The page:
- Remote working during the pandemic has taken a toll on many employees and 35% of remote workers felt their mental health at work had suffered during the pandemic, with 42% saying this was at least partly a result of their inability to switch off from their professional responsibilities at the end of the day.
- Overall, 32% of remote workers said they were finding it hard to fully switch off from work. The poll also found that 30% of remote workers are working more unpaid hours than before the pandemic, with nearly one in five (18%) working at least four additional unpaid hours per week.
Giving UK employees the ‘right to disconnect’ is gaining momentum. Ministers are being urged to tackle the “dark side” of remote working by giving employees a legal “right to disconnect” to improve their mental health.
Prospect said its figures revealed “the dark side of remote working”, and called on ministers to make legislative changes that would better equip workers for the widespread continuation of working from home after the pandemic. They have written to UK Business Secretary, Kwasi Kwarteng, urging him to include the right to disconnect in advance of an Employment Bill, which is expected to be included in the Queen’s Speech in May.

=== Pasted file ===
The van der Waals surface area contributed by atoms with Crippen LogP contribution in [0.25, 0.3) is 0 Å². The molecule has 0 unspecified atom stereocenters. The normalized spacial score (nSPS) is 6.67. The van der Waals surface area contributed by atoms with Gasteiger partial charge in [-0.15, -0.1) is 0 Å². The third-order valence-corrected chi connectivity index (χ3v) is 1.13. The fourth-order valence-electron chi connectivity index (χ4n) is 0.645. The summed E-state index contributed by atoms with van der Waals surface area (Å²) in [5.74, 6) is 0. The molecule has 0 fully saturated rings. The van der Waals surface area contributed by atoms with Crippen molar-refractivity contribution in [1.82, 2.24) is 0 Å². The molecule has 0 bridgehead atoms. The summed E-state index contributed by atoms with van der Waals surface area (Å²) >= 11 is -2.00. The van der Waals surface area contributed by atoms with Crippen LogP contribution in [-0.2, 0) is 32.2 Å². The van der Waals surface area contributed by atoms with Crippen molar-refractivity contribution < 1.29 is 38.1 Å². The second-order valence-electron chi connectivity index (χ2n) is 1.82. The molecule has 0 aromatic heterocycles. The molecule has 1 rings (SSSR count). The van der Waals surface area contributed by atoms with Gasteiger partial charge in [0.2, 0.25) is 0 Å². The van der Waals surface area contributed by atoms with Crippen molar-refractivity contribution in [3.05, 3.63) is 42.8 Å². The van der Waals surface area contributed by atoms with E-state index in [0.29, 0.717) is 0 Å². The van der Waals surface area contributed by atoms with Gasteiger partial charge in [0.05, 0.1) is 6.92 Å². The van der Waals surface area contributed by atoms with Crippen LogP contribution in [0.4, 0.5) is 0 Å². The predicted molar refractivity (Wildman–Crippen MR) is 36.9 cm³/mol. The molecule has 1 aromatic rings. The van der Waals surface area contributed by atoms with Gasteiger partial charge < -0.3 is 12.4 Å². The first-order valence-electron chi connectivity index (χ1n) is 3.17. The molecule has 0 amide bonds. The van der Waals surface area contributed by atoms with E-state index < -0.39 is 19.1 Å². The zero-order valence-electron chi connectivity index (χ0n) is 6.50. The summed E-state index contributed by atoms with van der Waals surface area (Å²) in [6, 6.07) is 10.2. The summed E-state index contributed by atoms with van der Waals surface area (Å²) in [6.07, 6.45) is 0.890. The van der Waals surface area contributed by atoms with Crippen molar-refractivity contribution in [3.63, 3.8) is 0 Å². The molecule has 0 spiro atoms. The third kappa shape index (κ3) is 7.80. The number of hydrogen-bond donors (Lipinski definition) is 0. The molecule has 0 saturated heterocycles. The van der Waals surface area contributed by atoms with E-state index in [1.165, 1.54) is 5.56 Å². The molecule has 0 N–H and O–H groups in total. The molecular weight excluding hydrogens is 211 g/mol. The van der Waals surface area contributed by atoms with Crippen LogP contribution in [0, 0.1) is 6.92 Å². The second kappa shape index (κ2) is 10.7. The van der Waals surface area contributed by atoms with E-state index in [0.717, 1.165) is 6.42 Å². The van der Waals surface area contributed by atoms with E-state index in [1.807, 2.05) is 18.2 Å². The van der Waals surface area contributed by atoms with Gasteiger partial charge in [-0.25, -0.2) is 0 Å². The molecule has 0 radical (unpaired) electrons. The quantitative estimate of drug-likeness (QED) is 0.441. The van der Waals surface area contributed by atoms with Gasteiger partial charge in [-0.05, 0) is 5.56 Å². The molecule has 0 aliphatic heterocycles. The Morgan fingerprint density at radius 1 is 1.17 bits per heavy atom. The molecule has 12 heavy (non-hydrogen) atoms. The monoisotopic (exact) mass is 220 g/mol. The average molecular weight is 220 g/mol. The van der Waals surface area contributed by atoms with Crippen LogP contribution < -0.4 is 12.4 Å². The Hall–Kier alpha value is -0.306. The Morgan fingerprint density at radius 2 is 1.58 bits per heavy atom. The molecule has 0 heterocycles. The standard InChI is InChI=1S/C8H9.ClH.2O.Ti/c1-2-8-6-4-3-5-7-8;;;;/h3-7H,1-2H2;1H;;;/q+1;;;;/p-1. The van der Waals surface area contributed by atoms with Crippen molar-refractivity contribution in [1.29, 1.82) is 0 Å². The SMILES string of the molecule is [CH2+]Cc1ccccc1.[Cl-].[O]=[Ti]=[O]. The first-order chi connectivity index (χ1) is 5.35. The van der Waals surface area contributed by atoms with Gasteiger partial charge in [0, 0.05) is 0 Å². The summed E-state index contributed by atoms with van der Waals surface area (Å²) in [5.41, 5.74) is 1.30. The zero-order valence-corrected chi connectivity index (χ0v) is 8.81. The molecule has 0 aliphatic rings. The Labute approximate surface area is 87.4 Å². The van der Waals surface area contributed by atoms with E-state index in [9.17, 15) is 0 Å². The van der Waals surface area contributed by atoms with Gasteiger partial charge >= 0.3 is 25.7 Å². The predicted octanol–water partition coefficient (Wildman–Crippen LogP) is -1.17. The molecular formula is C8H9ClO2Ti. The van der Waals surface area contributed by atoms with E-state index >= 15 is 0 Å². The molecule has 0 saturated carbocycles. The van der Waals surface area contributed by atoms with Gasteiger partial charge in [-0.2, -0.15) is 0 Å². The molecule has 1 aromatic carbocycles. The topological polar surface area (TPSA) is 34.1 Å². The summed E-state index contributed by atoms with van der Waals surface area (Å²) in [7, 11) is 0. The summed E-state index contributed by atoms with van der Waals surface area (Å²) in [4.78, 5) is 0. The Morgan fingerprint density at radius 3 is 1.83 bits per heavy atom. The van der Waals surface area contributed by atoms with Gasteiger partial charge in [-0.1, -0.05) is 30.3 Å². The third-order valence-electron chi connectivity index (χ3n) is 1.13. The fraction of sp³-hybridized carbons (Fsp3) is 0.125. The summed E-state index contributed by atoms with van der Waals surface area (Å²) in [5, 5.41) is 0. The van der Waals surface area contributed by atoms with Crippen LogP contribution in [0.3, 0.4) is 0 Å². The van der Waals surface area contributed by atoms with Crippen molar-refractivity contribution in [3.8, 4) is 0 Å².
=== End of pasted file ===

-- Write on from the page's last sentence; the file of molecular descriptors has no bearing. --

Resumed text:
Frances O’Grady, general secretary for Britain’s Trade Union Congress (TUC), called for ‘right to disconnect’ policies to be introduced in the UK. She said: “We all need a good work-life balance with some proper downtime. But today’s technology can easily blur the line between work and home, with no let-up from work stresses…”
What does this mean for UK employers? I think that UK employee’s will get the ‘right to disconnect’. I think this will come in one or a combination of 3 ways:
- Direct legislation: Given that the Government is “… committed to delivering the largest upgrade to workers’ rights in a generation, including introducing more measures to support people in balancing work with their personal lives, and encouraging flexible working.” It would not be a major surprise to see a statutory ‘right to disconnect’ in the upcoming Employment Bill.
- The effect of Existing Legislation: Employers have a legal duty to assess the risks to the health and safety of their employees. Given the blurring of boundaries caused by remote and blended working and the myriad of e-communication channels; proactive steps may need to be taken to eliminate the risk of work related stress. Measures taken to eliminate these risks to mental wellbeing will require steps to re-set the work life balance, and are likely to include protocols for when employees can ‘disconnect’.